November 2006 Interview: Angela Davis

Download the interview in mp3 format

Intro:
Dr. Angela Davis is a radical activist, feminist and author, former political prisoner, and the Presidential Chair at the University of California, Santa Cruz. She is a founder of Critical Resistance, a grassroots prison abolition movement, but we’ll get to that later in the interview. This is History y’all. Angela Davis ran with the Black Panthers, in the 70s she became the third woman ever to appear on the FBI’s Ten Most Wanted Fugitives List. She’s been grinding on our behalf for quite some time and the grind continues, so let’s get to the interview.

Pierce Freelon: I know you have a book coming out about the prison industrial complex, and I feel like a lot of young black scholars aren’t really aware of the issues, so I was wondering if you could talk briefly about the prison industrial complex and why it’s so important that we as scholars embrace and challenge this issue.

Angela Davis: Well, of course, as Black people we are all aware of the centrality of imprisonment in the… community both now and historically. The prison industrial complex is a bit more than the collection of all of the jails and prisons that exist in this country. That concept, the concept of the prison industrial complex, attempts to capture the relationships among prisons and corporations and elected officials and governments. So we’re talking about relationships, we’re talking about the extent to which imprisonment serves as a source of corporate profit, much in the way that military production becomes a major sector of the US economy. There is a global dimension to the prison industrial complex, prisons are becoming central to the management of societies all over the world, and especially now in Africa and Asia and Latin America and in the countries of the south. The work that I’ve been doing, along with many other people over the last I don’t know 10-15 years, really focuses on the demand for the abolition of the prison. Prison abolition. So many people refer to me as being involved in prison reform and I say no, I’m not. I don’t want to reform the prison; I don’t want to make better prisons. Although I do want to make conditions better for the 2.2 million people in this country who are behind bars. And of course for the many people who are in prisons controlled by the US, particularly military prisons all around the world. I do want to make conditions better for them but I don’t want to build better institutions, I want us to think about the possibility of getting rid of the prison as the major institution of social control in this society.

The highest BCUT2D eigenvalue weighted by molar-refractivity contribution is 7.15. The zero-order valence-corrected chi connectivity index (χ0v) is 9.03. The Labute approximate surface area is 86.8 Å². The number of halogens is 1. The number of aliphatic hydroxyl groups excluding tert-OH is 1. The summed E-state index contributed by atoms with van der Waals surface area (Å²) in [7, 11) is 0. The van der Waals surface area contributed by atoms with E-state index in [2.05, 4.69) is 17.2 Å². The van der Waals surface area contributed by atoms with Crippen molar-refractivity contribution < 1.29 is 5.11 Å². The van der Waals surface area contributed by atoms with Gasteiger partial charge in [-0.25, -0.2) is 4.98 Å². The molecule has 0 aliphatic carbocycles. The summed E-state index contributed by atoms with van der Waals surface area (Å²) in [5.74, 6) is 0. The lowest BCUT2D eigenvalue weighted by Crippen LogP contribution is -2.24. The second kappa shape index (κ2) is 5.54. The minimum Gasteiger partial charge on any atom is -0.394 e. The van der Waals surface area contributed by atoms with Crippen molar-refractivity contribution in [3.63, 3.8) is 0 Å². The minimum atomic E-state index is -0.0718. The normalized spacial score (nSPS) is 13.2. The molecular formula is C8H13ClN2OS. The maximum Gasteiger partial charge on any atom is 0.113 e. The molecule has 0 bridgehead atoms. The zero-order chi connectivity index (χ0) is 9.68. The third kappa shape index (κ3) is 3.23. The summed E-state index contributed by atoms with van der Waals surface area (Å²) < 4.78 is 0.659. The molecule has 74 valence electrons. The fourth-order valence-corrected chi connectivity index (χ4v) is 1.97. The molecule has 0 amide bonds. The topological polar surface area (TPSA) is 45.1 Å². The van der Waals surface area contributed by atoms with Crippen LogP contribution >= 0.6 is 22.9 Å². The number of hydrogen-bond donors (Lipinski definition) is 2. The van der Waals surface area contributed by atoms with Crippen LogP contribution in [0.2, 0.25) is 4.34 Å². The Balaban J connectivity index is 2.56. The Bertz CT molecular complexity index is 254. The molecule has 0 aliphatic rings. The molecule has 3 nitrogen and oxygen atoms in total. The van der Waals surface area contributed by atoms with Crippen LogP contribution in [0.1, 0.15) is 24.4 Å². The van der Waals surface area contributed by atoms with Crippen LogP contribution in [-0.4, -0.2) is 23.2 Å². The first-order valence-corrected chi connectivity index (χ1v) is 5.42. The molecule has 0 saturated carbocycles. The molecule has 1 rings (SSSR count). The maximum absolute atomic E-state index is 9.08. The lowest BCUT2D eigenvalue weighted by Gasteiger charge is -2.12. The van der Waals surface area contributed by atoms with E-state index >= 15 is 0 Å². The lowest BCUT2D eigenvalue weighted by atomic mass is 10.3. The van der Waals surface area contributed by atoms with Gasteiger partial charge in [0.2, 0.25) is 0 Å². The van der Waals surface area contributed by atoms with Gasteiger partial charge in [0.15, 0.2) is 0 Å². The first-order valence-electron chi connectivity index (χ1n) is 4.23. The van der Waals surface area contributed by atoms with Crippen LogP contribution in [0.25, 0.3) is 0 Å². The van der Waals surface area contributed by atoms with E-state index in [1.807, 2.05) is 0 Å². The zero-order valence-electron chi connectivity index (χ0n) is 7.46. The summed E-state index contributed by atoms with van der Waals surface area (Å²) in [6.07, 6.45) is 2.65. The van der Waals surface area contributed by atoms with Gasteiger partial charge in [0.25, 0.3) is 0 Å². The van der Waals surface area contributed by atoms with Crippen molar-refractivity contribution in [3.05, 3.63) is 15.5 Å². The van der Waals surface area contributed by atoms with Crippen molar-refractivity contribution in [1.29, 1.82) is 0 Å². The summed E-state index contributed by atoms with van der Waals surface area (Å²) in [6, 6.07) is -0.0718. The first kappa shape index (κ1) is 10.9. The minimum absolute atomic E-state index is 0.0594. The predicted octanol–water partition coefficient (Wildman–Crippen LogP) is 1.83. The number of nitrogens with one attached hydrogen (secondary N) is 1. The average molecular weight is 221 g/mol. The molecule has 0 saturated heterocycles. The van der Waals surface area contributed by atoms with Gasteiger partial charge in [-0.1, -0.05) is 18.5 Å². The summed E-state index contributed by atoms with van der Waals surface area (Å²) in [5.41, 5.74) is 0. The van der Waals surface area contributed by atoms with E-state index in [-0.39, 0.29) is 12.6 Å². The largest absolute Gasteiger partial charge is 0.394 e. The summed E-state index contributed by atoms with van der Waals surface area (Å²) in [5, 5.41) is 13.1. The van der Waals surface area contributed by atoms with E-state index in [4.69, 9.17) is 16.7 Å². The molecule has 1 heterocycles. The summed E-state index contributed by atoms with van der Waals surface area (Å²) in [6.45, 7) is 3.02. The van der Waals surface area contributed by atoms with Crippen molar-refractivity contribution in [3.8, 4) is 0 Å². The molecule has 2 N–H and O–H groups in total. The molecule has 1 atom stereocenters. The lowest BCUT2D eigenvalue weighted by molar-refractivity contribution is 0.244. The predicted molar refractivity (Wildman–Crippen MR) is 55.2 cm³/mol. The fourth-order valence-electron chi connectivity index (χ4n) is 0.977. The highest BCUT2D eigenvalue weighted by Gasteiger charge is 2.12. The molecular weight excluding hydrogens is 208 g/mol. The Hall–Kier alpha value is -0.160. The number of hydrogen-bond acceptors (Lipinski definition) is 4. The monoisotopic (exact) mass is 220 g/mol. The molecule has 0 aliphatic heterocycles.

PF: Okay, thank you. Umm, there’s a criticism of our generation as young, upcoming scholars that we’re not as active or as militant as yall were back in the 60s or 70s. I wanted to know if you agreed with that and either way, what can we do to achieve some the accomplishments that your generation of scholars and activists was able to achieve?

AD: Well, I think it’s a false claim. And I do think that there’s an enormous amount of concern among young people today. Especially young Black activists and scholars I think there is a great deal of activism. It’s not the same because we don’t live in the same time. And I try not to compare what is going on today to what we did 30 years ago. My message is always that each generation has to find it’s own way. And it may be a different way, it should be a different way. So my advice to young people today, young scholars, young black scholars and activists would be to think creatively. To try to imagine what these times might require. I like to use the example of the formation of the Black Panther party, since we’re celebrating now the 40th anniversary.